Magazine article European Social Policy

Demographic Changes : Eldr Favours Flexible Extension of Working Life

Magazine article European Social Policy

Demographic Changes : Eldr Favours Flexible Extension of Working Life

Article excerpt

Focusing on the question of demographic variation, the annual congress of the European Liberal Democrats (ELDR), held in Helsinki, called for more flexibility in job markets and an increase in employment. This message, which was raised several times during the conference, was adopted, on 15 October, via a resolution to tackle the problem head on. "European Liberal Democrats are convinced that these questions demand an immediate response with policies that actively involve the elderly as well as the young in working life society", the resolution declares.

MARKET FLEXIBILITY

The document also calls for the introduction of common guidelines for member states on how to guarantee citizens' financial futures, in particular with the abolition of mandatory retirement ages. "The longer people remain active in their community, the better their health and well-being will be," the text states.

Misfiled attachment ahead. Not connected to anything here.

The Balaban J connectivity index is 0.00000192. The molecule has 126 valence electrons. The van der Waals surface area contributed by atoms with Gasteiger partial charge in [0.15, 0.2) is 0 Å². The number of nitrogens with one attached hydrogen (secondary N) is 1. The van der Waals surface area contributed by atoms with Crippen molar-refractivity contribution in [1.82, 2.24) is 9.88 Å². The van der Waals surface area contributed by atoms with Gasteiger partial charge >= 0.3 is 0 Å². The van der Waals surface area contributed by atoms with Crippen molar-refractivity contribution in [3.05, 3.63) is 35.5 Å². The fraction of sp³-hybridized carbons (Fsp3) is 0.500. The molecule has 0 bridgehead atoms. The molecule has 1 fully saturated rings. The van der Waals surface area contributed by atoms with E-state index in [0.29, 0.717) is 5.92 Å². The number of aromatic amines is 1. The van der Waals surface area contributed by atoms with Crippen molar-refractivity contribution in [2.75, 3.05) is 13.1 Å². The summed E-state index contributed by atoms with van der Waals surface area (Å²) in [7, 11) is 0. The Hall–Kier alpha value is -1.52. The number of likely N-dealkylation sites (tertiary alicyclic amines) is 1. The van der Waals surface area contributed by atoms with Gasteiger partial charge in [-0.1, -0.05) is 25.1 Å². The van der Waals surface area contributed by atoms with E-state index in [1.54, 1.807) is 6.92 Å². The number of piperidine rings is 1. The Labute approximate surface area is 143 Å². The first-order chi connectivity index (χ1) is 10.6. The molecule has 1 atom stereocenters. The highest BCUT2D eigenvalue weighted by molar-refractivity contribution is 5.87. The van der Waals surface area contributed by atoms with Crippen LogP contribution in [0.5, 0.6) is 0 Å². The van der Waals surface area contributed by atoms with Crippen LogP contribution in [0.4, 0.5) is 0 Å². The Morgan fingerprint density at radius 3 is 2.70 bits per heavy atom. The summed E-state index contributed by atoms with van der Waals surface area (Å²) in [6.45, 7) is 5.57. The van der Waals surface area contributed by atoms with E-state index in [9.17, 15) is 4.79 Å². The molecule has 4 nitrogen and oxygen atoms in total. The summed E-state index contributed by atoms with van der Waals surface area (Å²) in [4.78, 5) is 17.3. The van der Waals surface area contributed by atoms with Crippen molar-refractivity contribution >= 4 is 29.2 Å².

Some delegates even mooted the concept of the self-determination of retirement, such as German MEP Gesine Meissner: "In my opinion, it is necessary to stop speaking in terms of age and instead allowing people the opportunity,aif they are still in good health, to work if they want to". ELDR President Annemie Neyts-Uyttebroeck acknowledged that self-determination could be a solution: "Some cite the example of Sweden, which allows a certain margin (61-67 years) and allows the extension of this age bracket to 69, but we must await the adoption of the amendments," adding that she herself favoured finding a flexible solution.

The document also supports the principle of a "fourth income pillar," insisting that the lengthening of one's professional life should complement retirement income.

Sixten Korkman, managing director of the Economic Research Institute of the Finnish Economy (ETLA), placed the debate in its European context. "Considering the differences between job markets across the EU27, the European Union's role is relatively limited. …

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